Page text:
Defensive line/running game coordinator Jerry Montgomery

(on T.J. Slaton and Devonte Wyatt taking over for Dean Lowry and Jarran Reed)

The expectation is for the room. Whoever those guys are that are in those roles need to step up. You lose two starters, you gotta replace them. Those guys that left were really good players. I had high expectations for T.J. last year and I don't think he played to those consistently, but he showed flashes. My expectations for him is to be the best version of himself every single day. That's what we gotta get out of him. Devonte, Year 1 to Year 2, I expect a massive jump for him. He knows the defense much better. It allowed him to play free and fast instead of worrying about where you go and those things. As you get older in this league, especially being in the same system, the better you know it, the faster you can play.

(on Kenny Clark)

I'll tell you what, Kenny is one of the greatest leaders. It may not always be vocally but the guy is a pro. The guy shows up day-in, day-out. He knows the same defense that we've been in and he still brings a notepad in there and he takes notes on every call we get. There's no better guy to learn from than him. I express that to our room all the time. Like guys, 'Look at our walkthrough, this guy's going through a walkthrough and he's immaculate fundamentally.' I go, 'Learn from him. Watch how he goes about his business. There's a reason he's one of the best guys in the league at what he does.' So, it's great to have that and he's actually being a lot more vocal right now, especially in our room. The communication he's having with the guys. He's pulling guys to the side as I'm coaching other guys up. He's earned that respect. He has the room. When he wants to speak, he has it.

(on Karl Brooks at Bowling Green)

He did it all. He stood up on the edge, he played a 5-technique, he played a 3-technique, he played a nose. The guy was a 300-pound guy that stood up, so it just goes to show you how athletic he is. He played all across the front, so he played in read-and-react stances, attack-and-react stances. The kid's a football player, and the faster he learns it, the faster we're going to be able to get him on the field.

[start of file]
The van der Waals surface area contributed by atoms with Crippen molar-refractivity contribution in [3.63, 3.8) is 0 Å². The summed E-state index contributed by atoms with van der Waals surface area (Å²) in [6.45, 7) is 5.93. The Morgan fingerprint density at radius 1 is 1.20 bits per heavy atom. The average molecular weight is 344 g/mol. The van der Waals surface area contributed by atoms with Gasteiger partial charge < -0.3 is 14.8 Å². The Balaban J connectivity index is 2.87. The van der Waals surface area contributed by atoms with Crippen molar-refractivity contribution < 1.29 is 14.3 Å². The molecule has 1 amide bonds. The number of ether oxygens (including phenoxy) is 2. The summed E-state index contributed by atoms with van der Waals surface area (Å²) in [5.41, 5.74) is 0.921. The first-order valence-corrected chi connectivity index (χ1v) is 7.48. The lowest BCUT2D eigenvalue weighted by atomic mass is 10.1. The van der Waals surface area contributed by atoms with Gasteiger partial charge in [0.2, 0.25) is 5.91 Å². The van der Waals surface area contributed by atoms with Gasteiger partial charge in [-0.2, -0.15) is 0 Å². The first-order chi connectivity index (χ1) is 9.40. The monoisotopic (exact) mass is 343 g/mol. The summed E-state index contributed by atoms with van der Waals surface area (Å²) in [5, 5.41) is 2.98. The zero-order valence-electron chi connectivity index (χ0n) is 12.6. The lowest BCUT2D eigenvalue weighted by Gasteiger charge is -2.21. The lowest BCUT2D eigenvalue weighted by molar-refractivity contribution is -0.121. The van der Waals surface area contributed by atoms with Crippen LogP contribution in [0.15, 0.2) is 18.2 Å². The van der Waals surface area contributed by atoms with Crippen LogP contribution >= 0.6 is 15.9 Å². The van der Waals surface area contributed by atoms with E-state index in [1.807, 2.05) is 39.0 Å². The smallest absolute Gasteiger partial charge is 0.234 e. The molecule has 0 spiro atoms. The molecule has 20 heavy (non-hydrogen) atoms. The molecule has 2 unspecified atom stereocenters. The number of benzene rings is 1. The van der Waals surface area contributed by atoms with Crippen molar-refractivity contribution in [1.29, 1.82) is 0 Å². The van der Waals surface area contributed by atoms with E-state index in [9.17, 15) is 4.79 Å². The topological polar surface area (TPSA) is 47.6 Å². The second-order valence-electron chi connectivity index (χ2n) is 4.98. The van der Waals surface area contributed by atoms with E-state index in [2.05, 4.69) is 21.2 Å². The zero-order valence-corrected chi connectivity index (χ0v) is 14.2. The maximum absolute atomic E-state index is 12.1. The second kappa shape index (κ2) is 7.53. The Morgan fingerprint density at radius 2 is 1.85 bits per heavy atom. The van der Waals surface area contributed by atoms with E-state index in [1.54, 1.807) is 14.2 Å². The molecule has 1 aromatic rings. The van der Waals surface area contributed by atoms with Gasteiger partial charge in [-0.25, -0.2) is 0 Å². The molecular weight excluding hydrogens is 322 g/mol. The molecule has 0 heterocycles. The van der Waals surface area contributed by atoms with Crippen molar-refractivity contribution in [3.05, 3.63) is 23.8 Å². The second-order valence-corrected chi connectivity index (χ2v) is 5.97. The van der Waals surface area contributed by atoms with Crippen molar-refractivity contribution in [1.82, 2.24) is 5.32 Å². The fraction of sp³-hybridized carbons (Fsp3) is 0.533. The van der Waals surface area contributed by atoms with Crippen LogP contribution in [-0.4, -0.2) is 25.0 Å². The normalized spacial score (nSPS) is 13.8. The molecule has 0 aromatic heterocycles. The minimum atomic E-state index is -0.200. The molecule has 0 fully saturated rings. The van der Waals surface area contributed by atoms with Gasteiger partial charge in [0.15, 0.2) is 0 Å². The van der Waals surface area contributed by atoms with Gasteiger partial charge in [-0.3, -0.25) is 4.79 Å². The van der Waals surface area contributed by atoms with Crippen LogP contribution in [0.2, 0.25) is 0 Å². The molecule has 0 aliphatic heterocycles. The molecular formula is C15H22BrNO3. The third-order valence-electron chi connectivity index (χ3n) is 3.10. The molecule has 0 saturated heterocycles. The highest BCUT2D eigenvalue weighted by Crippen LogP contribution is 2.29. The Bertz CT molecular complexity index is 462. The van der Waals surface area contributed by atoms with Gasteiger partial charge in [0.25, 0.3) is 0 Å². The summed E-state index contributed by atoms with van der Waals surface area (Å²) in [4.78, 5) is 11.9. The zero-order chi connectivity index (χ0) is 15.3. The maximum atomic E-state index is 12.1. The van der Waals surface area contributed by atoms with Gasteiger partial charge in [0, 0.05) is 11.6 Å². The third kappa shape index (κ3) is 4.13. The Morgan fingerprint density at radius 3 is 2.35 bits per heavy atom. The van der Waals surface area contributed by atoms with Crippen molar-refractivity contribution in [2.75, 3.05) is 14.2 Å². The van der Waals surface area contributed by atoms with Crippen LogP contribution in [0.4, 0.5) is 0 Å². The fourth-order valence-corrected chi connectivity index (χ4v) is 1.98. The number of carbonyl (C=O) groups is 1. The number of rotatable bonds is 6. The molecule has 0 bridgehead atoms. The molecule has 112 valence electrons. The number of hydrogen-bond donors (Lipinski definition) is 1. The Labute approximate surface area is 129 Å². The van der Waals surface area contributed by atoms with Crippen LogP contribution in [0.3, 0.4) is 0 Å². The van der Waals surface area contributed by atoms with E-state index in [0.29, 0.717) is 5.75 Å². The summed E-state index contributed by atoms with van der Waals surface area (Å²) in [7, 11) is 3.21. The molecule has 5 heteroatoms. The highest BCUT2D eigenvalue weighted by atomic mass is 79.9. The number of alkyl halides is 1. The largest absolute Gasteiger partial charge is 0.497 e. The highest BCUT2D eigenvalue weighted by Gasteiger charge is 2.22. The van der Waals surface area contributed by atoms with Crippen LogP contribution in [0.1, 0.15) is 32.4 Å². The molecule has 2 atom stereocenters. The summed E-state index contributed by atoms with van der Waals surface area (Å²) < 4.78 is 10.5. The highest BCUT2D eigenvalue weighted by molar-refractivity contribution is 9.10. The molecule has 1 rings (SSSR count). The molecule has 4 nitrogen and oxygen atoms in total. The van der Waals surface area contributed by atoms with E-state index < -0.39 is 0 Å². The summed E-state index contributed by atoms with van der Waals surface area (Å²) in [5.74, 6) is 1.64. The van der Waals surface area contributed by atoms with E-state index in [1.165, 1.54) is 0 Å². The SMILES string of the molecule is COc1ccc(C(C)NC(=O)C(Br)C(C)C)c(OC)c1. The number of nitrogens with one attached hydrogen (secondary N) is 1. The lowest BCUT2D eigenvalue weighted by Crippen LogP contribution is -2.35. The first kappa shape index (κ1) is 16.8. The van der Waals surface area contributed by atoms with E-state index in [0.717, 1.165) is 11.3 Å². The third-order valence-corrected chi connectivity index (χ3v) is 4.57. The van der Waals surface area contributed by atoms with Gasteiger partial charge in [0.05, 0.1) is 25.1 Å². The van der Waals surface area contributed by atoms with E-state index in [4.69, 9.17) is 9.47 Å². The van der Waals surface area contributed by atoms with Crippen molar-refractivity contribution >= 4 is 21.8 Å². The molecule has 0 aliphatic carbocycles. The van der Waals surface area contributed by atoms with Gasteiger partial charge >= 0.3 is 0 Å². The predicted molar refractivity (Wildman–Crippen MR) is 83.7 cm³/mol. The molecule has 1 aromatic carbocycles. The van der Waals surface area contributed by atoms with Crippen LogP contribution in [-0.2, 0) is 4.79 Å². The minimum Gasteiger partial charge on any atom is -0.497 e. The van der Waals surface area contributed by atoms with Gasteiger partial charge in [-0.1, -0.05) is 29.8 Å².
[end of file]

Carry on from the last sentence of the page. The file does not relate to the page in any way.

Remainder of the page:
(on what it takes for players to switch from rushing outside to inside)

I think the biggest thing is most outside rushers have the ability to bend, (use) speed and get off the edge. But the guys that have to come inside, you can't always just win with speed inside. You've got to have some type of power element, and that's something that (Za'Darius Smith) had, and this is something that Van Ness has. He has the power, just like Rashan does, when he gets healthy, to be able to go in there and be an effective rusher.

Inside linebackers coach Kirk Olivadotti

(on Quay Walker's rookie season and moving ahead to Year 2)

Up and down, I think. I think he would agree with that. I think there was a consistent growth throughout. It wasn't like he would learn something and then unlearn it. I don't think that was the case. That's very encouraging. The biggest thing is how all his skills are going to fit into this defense because it's a new team picture every year.

(on last year's ejections)

Those conversations are ongoing and he's more than willing to learn from all his mistakes, especially those. Obviously, you can't have that, and he understands that.

(on De'Vondre Campbell's up and down season)

He had a career year two years ago. Then we had the injury in the middle of the season. When he came back, I think, you saw a difference. We obviously started to play pretty well as a group. Every year's going to be a little bit different. I do think that moving forward he's in a pretty good spot right now, which is encouraging. He's excited and ready to go this year.

Defensive passing game coordinator Greg Williams

(on his impressions of the DB group)

This group is a talented group. Obviously Jaire Alexander, I think he's one of the top players at his position in this game, really excited to work with him. He's a fierce competitor and I think that's a part of the position that he plays that you have to have and he does have that, and I'm excited to work with him and help him accelerate his game to possibly another level. This group as a whole, you see kind of how they competed and what they did over the last few years and I'm excited. I think this group has a chance to continue to climb and continue to get better and the camaraderie and being together now for a few years obviously helps.

(on the safety competition and when it should be decided)

What is it, Sept. … when do we go to Soldier Field? Better have it by then, right? Yeah. The thing about it is all the guys are capable. That's what makes the competition so good is everyone in that room is capable. With that being said, you can come down to the wire, you can come down to whatever week, and that's for Joe Barry and for Matt to make that call when we want to make that call. That's what makes it such a great competition is the fact that they're all capable.

(on what Rasul Douglas has done since working with him for a short time on Arizona's practice squad)

Very proud of Rasul. The one thing I did know about Rasul: Rasul is a very intelligent football player. To watch him put it all together, it was gratifying, because he had bounced around for a while, and to see him finally find a home and getting in a defensive scheme that kind of fit his play style, which is using his eyes, using his vision and his instincts. I think he maximized it and he's in a very good position.